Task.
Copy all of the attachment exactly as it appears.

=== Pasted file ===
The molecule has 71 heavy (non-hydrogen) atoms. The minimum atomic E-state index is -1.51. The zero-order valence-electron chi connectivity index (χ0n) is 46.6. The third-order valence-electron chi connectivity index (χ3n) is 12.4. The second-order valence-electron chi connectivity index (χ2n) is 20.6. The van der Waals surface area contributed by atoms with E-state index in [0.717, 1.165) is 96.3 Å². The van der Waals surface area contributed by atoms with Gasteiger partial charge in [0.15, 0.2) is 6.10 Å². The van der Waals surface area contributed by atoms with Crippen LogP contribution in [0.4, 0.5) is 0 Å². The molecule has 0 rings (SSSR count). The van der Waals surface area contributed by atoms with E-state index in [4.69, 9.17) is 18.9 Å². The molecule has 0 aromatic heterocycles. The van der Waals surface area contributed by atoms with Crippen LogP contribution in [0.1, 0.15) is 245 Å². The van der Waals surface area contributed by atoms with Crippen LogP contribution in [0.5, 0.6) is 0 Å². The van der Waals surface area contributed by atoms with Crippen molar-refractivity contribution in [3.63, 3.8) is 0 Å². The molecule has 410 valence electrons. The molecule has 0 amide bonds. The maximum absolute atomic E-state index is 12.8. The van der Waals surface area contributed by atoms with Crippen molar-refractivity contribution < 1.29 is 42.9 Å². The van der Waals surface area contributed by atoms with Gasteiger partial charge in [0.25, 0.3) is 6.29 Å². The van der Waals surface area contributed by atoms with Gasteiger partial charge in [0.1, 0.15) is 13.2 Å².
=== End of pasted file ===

The molecule has 71 heavy (non-hydrogen) atoms. The minimum atomic E-state index is -1.51. The zero-order valence-electron chi connectivity index (χ0n) is 46.6. The third-order valence-electron chi connectivity index (χ3n) is 12.4. The second-order valence-electron chi connectivity index (χ2n) is 20.6. The van der Waals surface area contributed by atoms with E-state index in [0.717, 1.165) is 96.3 Å². The van der Waals surface area contributed by atoms with Gasteiger partial charge in [0.15, 0.2) is 6.10 Å². The van der Waals surface area contributed by atoms with Crippen LogP contribution in [0.4, 0.5) is 0 Å². The molecule has 0 rings (SSSR count). The van der Waals surface area contributed by atoms with E-state index in [4.69, 9.17) is 18.9 Å². The molecule has 0 aromatic heterocycles. The van der Waals surface area contributed by atoms with Crippen LogP contribution in [0.1, 0.15) is 245 Å². The van der Waals surface area contributed by atoms with Crippen LogP contribution in [0.5, 0.6) is 0 Å². The van der Waals surface area contributed by atoms with Crippen molar-refractivity contribution in [3.63, 3.8) is 0 Å². The molecule has 410 valence electrons. The molecule has 0 amide bonds. The maximum absolute atomic E-state index is 12.8. The van der Waals surface area contributed by atoms with Crippen molar-refractivity contribution < 1.29 is 42.9 Å². The van der Waals surface area contributed by atoms with Gasteiger partial charge in [0.25, 0.3) is 6.29 Å². The van der Waals surface area contributed by atoms with Gasteiger partial charge in [0.1, 0.15) is 13.2 Å².